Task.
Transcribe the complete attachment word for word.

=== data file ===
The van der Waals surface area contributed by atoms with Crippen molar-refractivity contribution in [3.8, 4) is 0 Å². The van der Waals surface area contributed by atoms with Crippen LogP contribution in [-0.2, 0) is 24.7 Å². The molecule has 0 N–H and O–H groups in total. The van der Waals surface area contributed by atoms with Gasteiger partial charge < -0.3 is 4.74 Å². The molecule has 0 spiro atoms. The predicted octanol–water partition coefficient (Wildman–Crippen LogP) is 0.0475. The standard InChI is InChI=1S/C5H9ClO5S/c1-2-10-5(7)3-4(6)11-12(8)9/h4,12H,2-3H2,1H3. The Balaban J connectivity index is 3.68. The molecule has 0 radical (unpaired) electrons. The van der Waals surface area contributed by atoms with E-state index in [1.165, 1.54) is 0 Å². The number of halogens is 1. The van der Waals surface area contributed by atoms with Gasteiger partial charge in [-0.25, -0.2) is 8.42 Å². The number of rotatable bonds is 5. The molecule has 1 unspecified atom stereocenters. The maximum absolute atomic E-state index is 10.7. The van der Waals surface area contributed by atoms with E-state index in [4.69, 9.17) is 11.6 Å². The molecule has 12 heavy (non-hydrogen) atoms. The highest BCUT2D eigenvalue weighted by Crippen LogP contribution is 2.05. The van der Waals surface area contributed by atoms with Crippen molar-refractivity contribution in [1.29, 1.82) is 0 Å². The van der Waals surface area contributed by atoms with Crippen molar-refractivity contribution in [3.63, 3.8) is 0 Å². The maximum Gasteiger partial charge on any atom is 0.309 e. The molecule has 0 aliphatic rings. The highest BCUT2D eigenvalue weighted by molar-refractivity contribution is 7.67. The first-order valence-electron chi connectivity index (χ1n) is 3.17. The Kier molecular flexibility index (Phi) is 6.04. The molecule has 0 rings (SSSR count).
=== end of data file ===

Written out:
The van der Waals surface area contributed by atoms with Crippen molar-refractivity contribution in [3.8, 4) is 0 Å². The van der Waals surface area contributed by atoms with Crippen LogP contribution in [-0.2, 0) is 24.7 Å². The molecule has 0 N–H and O–H groups in total. The van der Waals surface area contributed by atoms with Gasteiger partial charge < -0.3 is 4.74 Å². The molecule has 0 spiro atoms. The predicted octanol–water partition coefficient (Wildman–Crippen LogP) is 0.0475. The standard InChI is InChI=1S/C5H9ClO5S/c1-2-10-5(7)3-4(6)11-12(8)9/h4,12H,2-3H2,1H3. The Balaban J connectivity index is 3.68. The molecule has 0 radical (unpaired) electrons. The van der Waals surface area contributed by atoms with E-state index in [1.165, 1.54) is 0 Å². The number of halogens is 1. The van der Waals surface area contributed by atoms with Gasteiger partial charge in [-0.25, -0.2) is 8.42 Å². The number of rotatable bonds is 5. The molecule has 1 unspecified atom stereocenters. The maximum absolute atomic E-state index is 10.7. The van der Waals surface area contributed by atoms with E-state index in [4.69, 9.17) is 11.6 Å². The molecule has 12 heavy (non-hydrogen) atoms. The highest BCUT2D eigenvalue weighted by Crippen LogP contribution is 2.05. The van der Waals surface area contributed by atoms with Crippen molar-refractivity contribution in [1.29, 1.82) is 0 Å². The van der Waals surface area contributed by atoms with Crippen molar-refractivity contribution in [3.63, 3.8) is 0 Å². The maximum Gasteiger partial charge on any atom is 0.309 e. The molecule has 0 aliphatic rings. The highest BCUT2D eigenvalue weighted by molar-refractivity contribution is 7.67. The first-order valence-electron chi connectivity index (χ1n) is 3.17. The Kier molecular flexibility index (Phi) is 6.04. The molecule has 0 rings (SSSR count).